Monday, February 12, 2018

Toy Review: Digivolving Spirits 01 Wargreymon


Review:  #432
Name:  Wargreymon
Brand:  Digivolving Spirits
Year of Release:  2017
Variations:  none

PACKAGING AND CONTENTS:


Digivolving Spirits Wargreymon is the first in a reboot of the transforming Digimon toys from the late 1990s.


The gimmick here being that you have two forms, Agumon and Wargreymon, that you can switch between by manipulating the parts.  The box is windowless but is very solid and has an excellent piece of artwork in front.

AGUMON:


The figure comes in Wargreymon form but we'll cover off Agumon first.  A few liberties had to be taken but on the whole, Agumon has great proportions and you'll be hard pressed to find a fatal flaw.


He looks good from all angles, the only obvious Wargreymon parts are the chromed claws underneath Agumon's claws, and the shoulder spikes which are folded back in this form.


A big surprise when you first get the figure is the size.  Agumon is quite big (above is a comparison against a typical Transformers Deluxe).


Furthermore, the figure has diecast parts, making him quite heavy.  The head is sadly fixed with no movement at all.


The designer has done a good job to try and give Agumon as much meaningful articulation as possible.  His shoulders and hips are on balljoints, the elbows have swivels and hinge joints (although you have to be careful to angle the claws such that you don't reveal the chromed claws and Wargreymon's hands underneath), and excellent knee and ankle joints.


The only significant impediment here is the fixed head, which was necessary due to how the head encapsulates Wargreymon's head and torso.


The yellow is the plastic's base color but the the painted claws and teeth, as well as the eyes.


With a bit of clever angling and fiddling around, you can put Agumon in a huge variety of poses.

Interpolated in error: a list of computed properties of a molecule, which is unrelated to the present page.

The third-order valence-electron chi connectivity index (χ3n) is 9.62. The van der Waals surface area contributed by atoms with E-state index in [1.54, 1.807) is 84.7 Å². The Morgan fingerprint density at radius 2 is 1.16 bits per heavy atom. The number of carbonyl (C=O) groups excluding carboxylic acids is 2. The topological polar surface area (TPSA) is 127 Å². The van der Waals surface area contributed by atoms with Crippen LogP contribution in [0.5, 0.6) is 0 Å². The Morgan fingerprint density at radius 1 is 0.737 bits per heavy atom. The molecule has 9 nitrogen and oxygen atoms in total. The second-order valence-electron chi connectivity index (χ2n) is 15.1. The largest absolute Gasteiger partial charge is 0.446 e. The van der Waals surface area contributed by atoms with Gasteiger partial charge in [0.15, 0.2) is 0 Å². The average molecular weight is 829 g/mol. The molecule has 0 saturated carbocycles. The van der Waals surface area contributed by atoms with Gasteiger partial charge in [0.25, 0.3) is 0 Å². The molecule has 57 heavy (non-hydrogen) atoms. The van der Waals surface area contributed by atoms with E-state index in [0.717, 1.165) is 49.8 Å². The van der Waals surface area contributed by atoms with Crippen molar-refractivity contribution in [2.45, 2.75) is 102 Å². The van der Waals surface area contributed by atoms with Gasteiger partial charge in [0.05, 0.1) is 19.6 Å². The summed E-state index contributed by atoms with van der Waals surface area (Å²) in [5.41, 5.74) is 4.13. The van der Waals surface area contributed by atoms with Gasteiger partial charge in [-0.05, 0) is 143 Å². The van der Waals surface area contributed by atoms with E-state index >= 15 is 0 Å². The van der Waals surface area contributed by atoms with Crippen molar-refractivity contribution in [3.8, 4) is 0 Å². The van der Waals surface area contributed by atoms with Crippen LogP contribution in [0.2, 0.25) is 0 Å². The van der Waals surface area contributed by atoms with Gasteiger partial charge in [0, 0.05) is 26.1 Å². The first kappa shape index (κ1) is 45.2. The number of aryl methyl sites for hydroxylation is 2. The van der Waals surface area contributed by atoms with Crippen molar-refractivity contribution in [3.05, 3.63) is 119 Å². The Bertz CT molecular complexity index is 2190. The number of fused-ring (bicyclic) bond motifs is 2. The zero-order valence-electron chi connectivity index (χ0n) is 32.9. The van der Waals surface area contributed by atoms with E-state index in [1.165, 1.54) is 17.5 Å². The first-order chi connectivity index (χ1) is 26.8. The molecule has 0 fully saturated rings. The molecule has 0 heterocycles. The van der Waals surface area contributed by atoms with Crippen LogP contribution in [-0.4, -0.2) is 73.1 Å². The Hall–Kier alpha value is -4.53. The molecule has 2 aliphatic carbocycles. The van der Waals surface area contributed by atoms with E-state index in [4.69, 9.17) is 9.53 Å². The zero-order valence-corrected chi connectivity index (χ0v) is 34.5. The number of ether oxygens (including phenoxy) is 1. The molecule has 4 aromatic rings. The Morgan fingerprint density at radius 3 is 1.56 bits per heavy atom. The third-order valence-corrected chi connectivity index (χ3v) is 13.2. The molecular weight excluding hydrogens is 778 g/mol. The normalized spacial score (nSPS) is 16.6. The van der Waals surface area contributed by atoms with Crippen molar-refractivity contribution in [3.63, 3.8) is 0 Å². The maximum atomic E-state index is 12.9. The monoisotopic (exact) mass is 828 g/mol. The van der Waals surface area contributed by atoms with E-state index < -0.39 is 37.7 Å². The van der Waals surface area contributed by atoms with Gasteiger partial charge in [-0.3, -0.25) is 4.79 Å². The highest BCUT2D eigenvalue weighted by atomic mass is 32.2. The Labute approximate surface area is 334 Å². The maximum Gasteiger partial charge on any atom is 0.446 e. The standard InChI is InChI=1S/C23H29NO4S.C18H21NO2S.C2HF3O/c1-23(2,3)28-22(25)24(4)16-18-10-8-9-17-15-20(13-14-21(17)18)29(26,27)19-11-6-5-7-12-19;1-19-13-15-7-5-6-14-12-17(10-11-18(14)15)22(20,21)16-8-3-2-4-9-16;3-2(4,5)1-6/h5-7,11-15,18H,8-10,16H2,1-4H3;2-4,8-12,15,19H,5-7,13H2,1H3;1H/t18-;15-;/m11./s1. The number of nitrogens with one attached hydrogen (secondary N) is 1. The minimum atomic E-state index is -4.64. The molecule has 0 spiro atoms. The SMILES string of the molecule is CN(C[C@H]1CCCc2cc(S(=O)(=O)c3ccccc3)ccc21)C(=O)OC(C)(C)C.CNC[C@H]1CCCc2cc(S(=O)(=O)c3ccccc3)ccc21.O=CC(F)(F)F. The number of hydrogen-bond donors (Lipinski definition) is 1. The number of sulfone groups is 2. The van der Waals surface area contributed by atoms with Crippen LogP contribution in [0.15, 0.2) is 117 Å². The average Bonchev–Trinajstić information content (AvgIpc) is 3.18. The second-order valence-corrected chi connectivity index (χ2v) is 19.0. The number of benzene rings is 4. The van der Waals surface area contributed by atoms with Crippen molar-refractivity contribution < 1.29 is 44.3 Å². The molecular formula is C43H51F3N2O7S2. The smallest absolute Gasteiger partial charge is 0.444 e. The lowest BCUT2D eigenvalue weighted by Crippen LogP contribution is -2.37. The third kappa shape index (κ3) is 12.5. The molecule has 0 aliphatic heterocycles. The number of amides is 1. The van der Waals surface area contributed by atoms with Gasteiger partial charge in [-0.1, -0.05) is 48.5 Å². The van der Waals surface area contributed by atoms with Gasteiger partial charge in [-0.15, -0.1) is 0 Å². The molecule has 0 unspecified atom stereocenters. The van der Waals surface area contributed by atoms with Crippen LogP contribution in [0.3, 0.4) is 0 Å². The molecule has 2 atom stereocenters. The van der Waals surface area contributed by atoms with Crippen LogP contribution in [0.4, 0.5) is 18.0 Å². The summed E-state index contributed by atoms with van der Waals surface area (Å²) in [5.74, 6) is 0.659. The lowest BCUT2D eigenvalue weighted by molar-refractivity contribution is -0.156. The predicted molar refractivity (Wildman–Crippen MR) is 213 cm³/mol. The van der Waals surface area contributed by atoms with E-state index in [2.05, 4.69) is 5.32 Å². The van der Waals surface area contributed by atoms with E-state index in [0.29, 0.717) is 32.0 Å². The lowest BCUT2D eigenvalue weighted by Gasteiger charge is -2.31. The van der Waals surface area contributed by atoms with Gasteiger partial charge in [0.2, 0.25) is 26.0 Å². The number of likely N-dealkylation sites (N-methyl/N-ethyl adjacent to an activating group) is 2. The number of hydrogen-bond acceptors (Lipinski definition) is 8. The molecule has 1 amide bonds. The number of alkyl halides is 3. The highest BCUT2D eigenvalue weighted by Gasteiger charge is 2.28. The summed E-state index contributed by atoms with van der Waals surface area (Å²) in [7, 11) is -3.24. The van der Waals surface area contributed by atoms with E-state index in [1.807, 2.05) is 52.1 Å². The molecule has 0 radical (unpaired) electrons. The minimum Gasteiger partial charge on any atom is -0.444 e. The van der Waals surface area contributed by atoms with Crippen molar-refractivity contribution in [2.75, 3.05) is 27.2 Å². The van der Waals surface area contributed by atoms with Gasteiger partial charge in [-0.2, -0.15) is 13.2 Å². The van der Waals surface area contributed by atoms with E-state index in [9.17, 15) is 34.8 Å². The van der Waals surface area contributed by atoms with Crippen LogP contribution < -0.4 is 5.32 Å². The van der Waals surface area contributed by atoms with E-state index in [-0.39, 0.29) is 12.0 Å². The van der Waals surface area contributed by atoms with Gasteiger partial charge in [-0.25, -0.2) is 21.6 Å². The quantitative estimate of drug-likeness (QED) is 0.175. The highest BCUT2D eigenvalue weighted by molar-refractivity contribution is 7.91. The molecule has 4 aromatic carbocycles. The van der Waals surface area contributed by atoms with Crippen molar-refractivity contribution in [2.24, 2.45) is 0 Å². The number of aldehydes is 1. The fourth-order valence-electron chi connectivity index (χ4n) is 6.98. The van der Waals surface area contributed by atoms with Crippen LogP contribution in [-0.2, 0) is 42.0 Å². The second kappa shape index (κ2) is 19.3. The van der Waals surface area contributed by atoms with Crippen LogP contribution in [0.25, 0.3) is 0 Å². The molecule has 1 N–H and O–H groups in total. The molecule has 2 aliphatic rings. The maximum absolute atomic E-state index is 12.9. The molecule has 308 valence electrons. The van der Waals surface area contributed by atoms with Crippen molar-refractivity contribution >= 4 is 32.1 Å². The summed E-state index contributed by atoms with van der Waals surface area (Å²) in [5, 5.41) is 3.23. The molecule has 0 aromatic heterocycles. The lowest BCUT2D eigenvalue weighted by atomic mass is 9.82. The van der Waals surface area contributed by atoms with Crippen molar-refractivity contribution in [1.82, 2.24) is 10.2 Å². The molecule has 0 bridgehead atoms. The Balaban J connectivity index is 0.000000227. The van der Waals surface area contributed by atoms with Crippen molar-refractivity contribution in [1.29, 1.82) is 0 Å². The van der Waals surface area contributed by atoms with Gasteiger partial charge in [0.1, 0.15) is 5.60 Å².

The large feet also allows Agumon to balance really well.


A surprisingly good rendition of Agumon, especially taking into account the transforming aspect.

TRANSFORMATION:

By having two completely different modes, is it really a surprise that the figure relies heavily on shellforming?  If you also compare this figure with the original, you can see that they have reused the transformation scheme as a base, and then improved upon it to give the figure better proportions.  It's still great with the two halves of Agumon's head forming the wings, and the torso shells compacting onto Wargreymon's back.  There are some tight joints though making transformation take a bit longer than you'd expect.

WARGREYMON:


You can see that the designer paid a lot of attention to make sure Wargreymon's proportions are not heavily compromised, and they have succeeded as he looks fantastic.


As expected, there is a ton of Agumon pieces and for the most part, it isn't too bad.  Using the halves of Agumon's head as the wings is a clever idea.


The headsculpt looks amazing, and the head has heaps of articulation able to look side to side and up and down, easily.


Wargreymon doesn't actually gain that much extra height but does look more complex and detailed than Agumon's smooth features.


A comparison against the non-transforming D-Arts Wargreymon, and the Digivolving Spirits version gives it a run for its money, especially since it feels much more solid.


Articulation is simply amazing with no compromises at all.  He has all the joints you'd expect of an action figure:  head, shoulders, elbows, wrist, hips, knees and ankles.


A surprise is that the claws are attached to the wrists so it feels a lot more solid than the D-Arts version.  The figure feels really good in your hands and despite its transforming nature, parts don't shift unexpectedly when handling the figure.


The ankles once again has heaps of movements allowing you to pull off some amazing poses.  Note that the designer used a clever trick of flipping the feet upside down to swap the colors to orange for Wargreymon.


The wings are adjustable but still feels limited.  There are still some proportion issues but they are minor and easily forgiven considering what the figure has to achieve.


For some reason, there is this fixation on chroming Wargreymon's claws.  It doesn't work as well here since it just makes it stand out against Agumon's painted white claws.  It would have blended better if it was painted white instead.


A great feat of engineering and an almost flawless rendition of Wargreymon.

OVERALL:


This is a fantastic start to the reboot of the line.  Both modes are amazing, even more so when you consider the accuracy and also the amount of articulation.  While he may be a little bit pricey, he has a premium feel with diecast metal and excellent paint applications.  Highly recommended.

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